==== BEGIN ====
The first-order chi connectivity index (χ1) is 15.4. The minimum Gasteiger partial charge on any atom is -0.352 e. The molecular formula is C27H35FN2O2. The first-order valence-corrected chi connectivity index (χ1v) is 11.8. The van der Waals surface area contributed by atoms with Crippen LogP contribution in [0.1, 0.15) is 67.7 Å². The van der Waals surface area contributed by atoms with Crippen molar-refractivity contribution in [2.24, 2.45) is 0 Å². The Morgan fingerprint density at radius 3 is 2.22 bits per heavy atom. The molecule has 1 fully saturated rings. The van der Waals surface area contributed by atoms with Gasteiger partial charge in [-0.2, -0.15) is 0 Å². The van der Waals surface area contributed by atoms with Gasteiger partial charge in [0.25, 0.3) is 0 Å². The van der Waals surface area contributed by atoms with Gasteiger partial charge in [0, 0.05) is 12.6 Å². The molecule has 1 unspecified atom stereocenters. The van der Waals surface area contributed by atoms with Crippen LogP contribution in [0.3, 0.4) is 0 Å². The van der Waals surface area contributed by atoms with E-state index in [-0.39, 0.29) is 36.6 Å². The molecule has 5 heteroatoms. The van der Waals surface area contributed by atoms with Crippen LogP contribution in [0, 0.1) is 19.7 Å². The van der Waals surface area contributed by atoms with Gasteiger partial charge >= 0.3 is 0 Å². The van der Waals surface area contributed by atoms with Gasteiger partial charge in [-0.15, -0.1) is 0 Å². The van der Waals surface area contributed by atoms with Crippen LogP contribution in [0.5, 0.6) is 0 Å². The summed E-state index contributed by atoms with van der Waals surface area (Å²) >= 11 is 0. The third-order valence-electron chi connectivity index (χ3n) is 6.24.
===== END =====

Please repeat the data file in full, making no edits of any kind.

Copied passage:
The first-order chi connectivity index (χ1) is 15.4. The minimum Gasteiger partial charge on any atom is -0.352 e. The molecular formula is C27H35FN2O2. The first-order valence-corrected chi connectivity index (χ1v) is 11.8. The van der Waals surface area contributed by atoms with Crippen LogP contribution in [0.1, 0.15) is 67.7 Å². The van der Waals surface area contributed by atoms with Crippen molar-refractivity contribution in [2.24, 2.45) is 0 Å². The Morgan fingerprint density at radius 3 is 2.22 bits per heavy atom. The molecule has 1 fully saturated rings. The van der Waals surface area contributed by atoms with Gasteiger partial charge in [-0.2, -0.15) is 0 Å². The van der Waals surface area contributed by atoms with Gasteiger partial charge in [0.25, 0.3) is 0 Å². The van der Waals surface area contributed by atoms with Gasteiger partial charge in [0, 0.05) is 12.6 Å². The molecule has 1 unspecified atom stereocenters. The van der Waals surface area contributed by atoms with Crippen LogP contribution in [0.3, 0.4) is 0 Å². The van der Waals surface area contributed by atoms with E-state index in [-0.39, 0.29) is 36.6 Å². The molecule has 5 heteroatoms. The van der Waals surface area contributed by atoms with Crippen LogP contribution in [0, 0.1) is 19.7 Å². The van der Waals surface area contributed by atoms with Gasteiger partial charge >= 0.3 is 0 Å². The van der Waals surface area contributed by atoms with Gasteiger partial charge in [-0.15, -0.1) is 0 Å². The van der Waals surface area contributed by atoms with Crippen LogP contribution in [0.5, 0.6) is 0 Å². The summed E-state index contributed by atoms with van der Waals surface area (Å²) >= 11 is 0. The third-order valence-electron chi connectivity index (χ3n) is 6.24.